Skip Navigation Bar
 

The World of Shakespeare's Humors

Red horizontal line

The four bodily humors were part of Shakespearean cosmology, inherited from the ancient Greek philosophers Aristotle, Hippocrates, and Galen.

Organized around the four elements of earth, water, air, and fire; the four qualities of cold, hot, moist, and dry; and the four humors, these physical qualities determined the behavior of all created things including the human body.

Scanned illustration from the book, Minerva Britanna. At the top of the page is the word Melancholia and illustration shows a man with a bearded sitting with a book on his lap and a bag in his right hand, with an owl and a cat sit on either side.

Melancholic

  • Humor: Black Bile
  • Element: Earth
  • Season: Winter
  • Age: Old Age
  • Qualities: Cold & Dry
  • Organ: Spleen
  • Planet: Saturn
Illustration from the book, Minerva Britanna. At the top of the page is the word phlegma, and an illustration of a man sitting next to the fire of a hearth, with a turtle near his feet.

Phlegmatic

  • Humor: Phlegm
  • Element: Water
  • Season: Autumn
  • Age: Maturity
  • Qualities: Cold & Moist
  • Organ: Brain
  • Planet: Moon

above: Henry Peacham, “Melancolia,” Minerva Britanna, 1612. Courtesy Folger Shakespeare Library.

above: Henry Peacham, “Phlegma,” Minerva Britanna, 1612. Courtesy Folger Shakespeare Library.

Illustration from the book, Minerva Britanna. At the top of the page is the word Cholera, and an illustration shows a man without a shirt holding a sword in his right hand while standing next to a lion that is lying on the ground.

Choleric

  • Humor: Yellow Bile
  • Element: Fire
  • Season: Summer
  • Age: Childhood
  • Qualities: Hot & Dry
  • Organ: Gall Bladder
  • Planet: Mars
Illustration from the book, Minerva Britanna. At the top of the page is the word Sanguis and an illustration of a man shown playing a stringed instrument while standing next to a goat with grapes in its mouth.

Sanguine

  • Humor: Blood
  • Element: Air
  • Season: Spring
  • Age: Adolescence
  • Qualities: Hot & Moist
  • Organ: Heart
  • Planet: Jupiter

above: Henry Peacham, “Cholera,” Minerva Britanna, 1612. Courtesy Folger Shakespeare Library.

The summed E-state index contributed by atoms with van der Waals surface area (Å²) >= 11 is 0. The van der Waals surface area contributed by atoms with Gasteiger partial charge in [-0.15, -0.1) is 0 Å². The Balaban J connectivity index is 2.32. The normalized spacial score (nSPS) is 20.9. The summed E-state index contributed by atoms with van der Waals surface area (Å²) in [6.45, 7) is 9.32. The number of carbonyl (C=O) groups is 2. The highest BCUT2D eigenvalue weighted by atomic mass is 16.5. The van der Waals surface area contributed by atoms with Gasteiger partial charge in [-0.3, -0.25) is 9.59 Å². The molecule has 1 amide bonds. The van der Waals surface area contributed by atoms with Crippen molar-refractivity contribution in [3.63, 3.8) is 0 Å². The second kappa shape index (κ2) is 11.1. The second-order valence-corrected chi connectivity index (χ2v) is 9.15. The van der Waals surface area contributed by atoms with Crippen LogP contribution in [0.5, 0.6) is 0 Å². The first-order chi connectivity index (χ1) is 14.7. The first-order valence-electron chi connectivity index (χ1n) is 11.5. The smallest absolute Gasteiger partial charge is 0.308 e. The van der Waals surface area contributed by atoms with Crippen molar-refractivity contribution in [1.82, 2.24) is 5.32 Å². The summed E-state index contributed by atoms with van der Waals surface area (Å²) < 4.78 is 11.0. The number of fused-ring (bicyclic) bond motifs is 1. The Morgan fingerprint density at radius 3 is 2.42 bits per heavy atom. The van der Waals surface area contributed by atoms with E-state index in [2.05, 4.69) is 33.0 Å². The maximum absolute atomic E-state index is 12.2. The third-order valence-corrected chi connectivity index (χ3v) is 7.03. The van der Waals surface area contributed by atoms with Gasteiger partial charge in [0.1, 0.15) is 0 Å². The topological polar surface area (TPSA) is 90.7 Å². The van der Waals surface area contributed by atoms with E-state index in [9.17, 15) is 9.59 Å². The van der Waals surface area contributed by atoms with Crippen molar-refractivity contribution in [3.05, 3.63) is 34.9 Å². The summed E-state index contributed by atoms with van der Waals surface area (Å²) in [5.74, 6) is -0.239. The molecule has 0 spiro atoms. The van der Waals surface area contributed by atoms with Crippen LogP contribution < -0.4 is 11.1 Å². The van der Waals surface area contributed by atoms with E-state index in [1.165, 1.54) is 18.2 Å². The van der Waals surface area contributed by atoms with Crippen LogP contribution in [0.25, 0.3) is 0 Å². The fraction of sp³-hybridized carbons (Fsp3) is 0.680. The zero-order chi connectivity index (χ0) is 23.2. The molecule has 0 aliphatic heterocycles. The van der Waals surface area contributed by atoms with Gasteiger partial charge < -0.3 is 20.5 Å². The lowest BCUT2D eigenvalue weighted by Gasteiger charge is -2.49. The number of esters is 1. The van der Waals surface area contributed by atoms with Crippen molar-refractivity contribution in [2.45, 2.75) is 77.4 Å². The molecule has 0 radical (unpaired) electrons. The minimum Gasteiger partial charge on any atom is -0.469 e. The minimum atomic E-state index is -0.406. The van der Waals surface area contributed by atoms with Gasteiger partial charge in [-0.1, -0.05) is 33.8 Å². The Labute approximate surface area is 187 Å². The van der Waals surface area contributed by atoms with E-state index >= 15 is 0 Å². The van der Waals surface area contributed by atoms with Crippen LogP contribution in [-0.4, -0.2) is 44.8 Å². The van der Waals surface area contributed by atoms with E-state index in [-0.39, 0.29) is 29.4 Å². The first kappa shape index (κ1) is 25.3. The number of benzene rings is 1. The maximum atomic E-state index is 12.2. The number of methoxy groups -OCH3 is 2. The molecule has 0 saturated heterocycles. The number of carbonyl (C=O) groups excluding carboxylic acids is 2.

above: Henry Peacham, “Sanguis,” Minerva Britanna, 1612. Courtesy Folger Shakespeare Library.

Illustration of from the book, Deutsche Kalendar. Circular rim frames a scene of a woman seated with her eyes closed eyes, facing away from a man on the right who rests his head on his hands on a table.
Illustration of from the book, Deutsche Kalendar. Circular rim frames a scene showing a young man embraces a woman.
Illustration of Phlegmatic from the book, Deutsche Kalendar. Circular rim frames a scene showing a young man and a young woman playing string instruments facing each other.
Illustration from the book, Deutsche Kalendar. Circular rim frames a scene showing a man with a stick raising his arm as a women sits before him.

above, left to right: Images from Deutsche Kalendar, 1498. Courtesy Pierpont Morgan Library. A medieval German woodcut depicts the temperaments of the cold and dry qualities of the melancholic disposition, which were associated with old age, retentiveness, and scholarship, like the old man depicted here with his head resting on a table. (first image) The hot, moist man representing the sanguine temperament is depicted as an active wooer embracing a woman. (second image) A cold, moist phlegmatic couple prefer retirement and leisure, signified here by music. (third image) The hot, dry man of choler furiously beats the woman kneeling helplessly at his feet. (fourth image)